Today we began our short story read-a-thon.
So far, we've tackled "A&P" by John Updike and "Stepdaughters" by Max Apple.
Click & read if you didn't finish one of these stories.
(And remember, sometimes a story is just a story without a deep, symbolic, underlying meaning. You've got to learn to navigate all of 'em.)
Last week was a bit of a challenging week, an uphill climb travelling to a destination that is still unknown.
Just when you'd made it through a fun yet maddening "Ordeal" a few more ambiguous and challenging texts were thrown your way. But you fought hard and made your way out on the other side of seminar.
I'm afraid a few of you are feeling stuck in the weeds wondering if everything we read will be ambiguous, shrouded in mystery, or "confusing."
The short answer is, of course not. But the longer answer, which I hope the work we do and the progress you make will answer is: the literature we read will be challenging and complex and it will place demands on the reader that will require more than one reading, plenty of conversation, and a mindset of embracing the confusion.
Other stuff from the week? Um, Hillary Jordan Skype! It was amazing, she was amazing, and so were you. You asked thoughtful questions, and class was buzzing with excitement. Teacher heaven, I'm telling you...
We also took a day to write a short essay in what we're calling the Reader's Bio. In an effort to get to know you better and paint a fuller picture of who you are as an individual and student, we talked about our Happy Things and then what else I need to understand about you as a reader, writer, or individual.
All that said, you're doing great and you're working hard! Stay the course, my friends.
More on the latter later, but here is the break down for last week.
Monday: "Hills Like White Elephants" & SIFT
Tuesday: "Hills" seminar
Wednesday: "The Story of an Hour" + SIFT assessment
Thursday: Reader's Bio/Hillary Jordan Skype!
Friday: Five S/Reader's Bio
To prepare for this Thursday's video conference with Hillary Jordan, author of award winning novel Mudbound, please take a moment and do the following:
- Consider the most complex and provocative aspects of the novel.
- Decide what you want to find out more about OR get an answer to.
It's not every day you get to speak directly to the author! So let's be thoughtful, intelligent, and mature people and let's make it count!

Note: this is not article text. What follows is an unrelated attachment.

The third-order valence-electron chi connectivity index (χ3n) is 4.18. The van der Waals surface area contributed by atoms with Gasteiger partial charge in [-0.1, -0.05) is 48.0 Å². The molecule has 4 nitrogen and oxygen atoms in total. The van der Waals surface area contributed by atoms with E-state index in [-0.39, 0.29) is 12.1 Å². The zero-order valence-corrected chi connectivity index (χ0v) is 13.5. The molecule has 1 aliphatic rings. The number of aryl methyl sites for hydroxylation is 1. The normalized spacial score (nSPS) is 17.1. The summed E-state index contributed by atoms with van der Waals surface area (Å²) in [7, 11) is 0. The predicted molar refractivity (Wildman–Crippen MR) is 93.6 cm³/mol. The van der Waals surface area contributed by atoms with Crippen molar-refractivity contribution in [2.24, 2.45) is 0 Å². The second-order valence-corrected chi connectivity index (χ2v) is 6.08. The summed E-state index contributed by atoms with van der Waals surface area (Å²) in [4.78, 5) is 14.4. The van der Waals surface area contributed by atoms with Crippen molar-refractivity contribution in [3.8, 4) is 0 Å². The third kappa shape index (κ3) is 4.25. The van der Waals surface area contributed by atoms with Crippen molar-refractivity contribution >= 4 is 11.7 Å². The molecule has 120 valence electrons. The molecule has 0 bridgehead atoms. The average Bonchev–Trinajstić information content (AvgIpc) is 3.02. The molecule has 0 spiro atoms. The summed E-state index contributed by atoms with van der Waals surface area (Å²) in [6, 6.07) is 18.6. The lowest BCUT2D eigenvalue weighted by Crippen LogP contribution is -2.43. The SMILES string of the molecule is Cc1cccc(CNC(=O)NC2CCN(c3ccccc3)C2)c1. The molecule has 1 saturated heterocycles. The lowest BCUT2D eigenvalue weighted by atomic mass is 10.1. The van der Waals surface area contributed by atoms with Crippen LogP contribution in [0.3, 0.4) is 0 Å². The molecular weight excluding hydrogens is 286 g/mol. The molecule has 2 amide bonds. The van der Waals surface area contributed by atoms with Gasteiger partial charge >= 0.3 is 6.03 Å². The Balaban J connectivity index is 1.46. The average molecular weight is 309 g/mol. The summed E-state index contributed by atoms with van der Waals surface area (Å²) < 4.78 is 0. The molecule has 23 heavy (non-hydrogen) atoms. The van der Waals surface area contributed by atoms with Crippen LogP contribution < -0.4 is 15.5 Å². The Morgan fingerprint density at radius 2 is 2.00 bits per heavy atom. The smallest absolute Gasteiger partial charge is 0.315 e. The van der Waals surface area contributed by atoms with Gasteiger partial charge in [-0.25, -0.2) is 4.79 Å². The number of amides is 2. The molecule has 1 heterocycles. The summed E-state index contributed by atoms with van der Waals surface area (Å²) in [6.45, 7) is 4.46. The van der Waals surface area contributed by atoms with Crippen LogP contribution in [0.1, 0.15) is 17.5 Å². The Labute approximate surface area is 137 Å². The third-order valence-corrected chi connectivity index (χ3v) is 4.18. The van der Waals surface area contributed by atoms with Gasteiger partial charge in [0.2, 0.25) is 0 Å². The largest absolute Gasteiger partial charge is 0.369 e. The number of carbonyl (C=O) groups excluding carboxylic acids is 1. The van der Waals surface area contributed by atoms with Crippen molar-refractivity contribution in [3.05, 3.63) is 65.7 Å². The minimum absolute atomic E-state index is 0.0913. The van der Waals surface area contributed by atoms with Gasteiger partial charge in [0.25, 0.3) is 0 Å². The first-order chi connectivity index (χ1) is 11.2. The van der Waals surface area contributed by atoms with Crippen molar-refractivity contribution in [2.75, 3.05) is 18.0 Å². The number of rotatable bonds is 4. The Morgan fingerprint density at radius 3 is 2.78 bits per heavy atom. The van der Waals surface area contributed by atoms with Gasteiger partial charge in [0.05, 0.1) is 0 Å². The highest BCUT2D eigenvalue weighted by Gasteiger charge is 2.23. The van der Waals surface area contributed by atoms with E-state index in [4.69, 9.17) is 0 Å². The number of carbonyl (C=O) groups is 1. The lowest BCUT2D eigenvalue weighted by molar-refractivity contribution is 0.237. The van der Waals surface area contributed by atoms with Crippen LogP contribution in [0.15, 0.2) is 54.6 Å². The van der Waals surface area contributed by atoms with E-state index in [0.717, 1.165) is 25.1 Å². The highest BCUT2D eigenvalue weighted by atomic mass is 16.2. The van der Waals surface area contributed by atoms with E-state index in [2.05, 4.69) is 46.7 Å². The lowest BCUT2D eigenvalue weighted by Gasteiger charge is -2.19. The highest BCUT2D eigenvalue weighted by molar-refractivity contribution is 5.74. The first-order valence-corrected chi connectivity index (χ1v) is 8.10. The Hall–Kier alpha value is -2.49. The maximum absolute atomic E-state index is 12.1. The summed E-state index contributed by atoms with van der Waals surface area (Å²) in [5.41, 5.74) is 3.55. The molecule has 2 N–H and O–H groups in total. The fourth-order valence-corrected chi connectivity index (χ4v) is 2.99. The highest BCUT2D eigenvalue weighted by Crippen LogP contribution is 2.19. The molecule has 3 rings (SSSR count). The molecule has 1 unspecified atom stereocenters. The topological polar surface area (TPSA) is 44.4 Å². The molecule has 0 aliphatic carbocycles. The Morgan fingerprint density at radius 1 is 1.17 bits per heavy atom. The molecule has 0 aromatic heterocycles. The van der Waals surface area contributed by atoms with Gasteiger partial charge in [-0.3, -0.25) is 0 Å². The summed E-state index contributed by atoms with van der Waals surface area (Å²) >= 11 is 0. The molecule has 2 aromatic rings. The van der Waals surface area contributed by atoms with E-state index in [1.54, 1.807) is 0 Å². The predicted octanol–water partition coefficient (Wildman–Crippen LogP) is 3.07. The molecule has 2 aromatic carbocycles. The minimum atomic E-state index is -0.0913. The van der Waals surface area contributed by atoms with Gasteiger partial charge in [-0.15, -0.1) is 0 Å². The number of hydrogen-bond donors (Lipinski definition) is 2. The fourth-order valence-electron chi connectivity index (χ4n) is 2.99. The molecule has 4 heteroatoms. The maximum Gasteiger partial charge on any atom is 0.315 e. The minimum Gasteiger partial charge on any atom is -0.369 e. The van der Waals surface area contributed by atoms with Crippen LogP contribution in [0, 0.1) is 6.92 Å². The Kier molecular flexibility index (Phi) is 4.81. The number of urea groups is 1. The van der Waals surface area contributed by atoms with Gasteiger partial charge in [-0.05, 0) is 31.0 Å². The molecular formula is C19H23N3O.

REPLY TO THIS POST with ONE QUESTION you'd most like to ASK or ONE IDEA you'd most like to DISCUSS with Hillary Jordan.
So now it's official. You've met Tony Spagoni and you've joined the ranks of other Spring Mills AP Lit students. I couldn't be happier with contemplating one of life's big questions with you: WHY IS TONY SPAGONI?
We had a productive week, and we've just scratched the surface of literary analysis and the skills required to "see the meaningful cow."
Here's the breakdown:
Tuesday: We gallery walked to check out the Lit Crit posters. We applied a few lenses & competed this graphic organizer.
Wednesday: Q3 Timed Writing numero uno. You had two prompts to choose from. The Journey prompt & The Sacrifice prompt
Thursday-Friday: We discussed the benefit of text annotations, adjusted our vision for literature, and then we after "Ordeal by cheque."
Good work. I'm excited to continue finding the cow with you!
Overall, a solid week in class. Though we have miles to go before we sleep, we started to chip away at a few things this week, most notably, some really strong, very thoughtful journals and discussions. Made my English teacher heart happy. :)
Here's the breakdown:
Literary Merit assignment, examining either Cold Mountain or MUDBOUND
Literary Theory research & posters
Whenever I'm fully adjusted to the fact we're back in school, I promise to include (& update later) the hyperlinks for the above assignments. For whatever reason, I'm really in the spill things on yourself and forget half of your stuff in your other classroom mode. For now anyway.
I'm so excited about having each of you in class, and I can already tell that you have HUGE potential. To borrow a joke from many a student, this year is gonna be Lit. ;)
Have a great long weekend!
Your Lit teacher, Mrs. Hilliard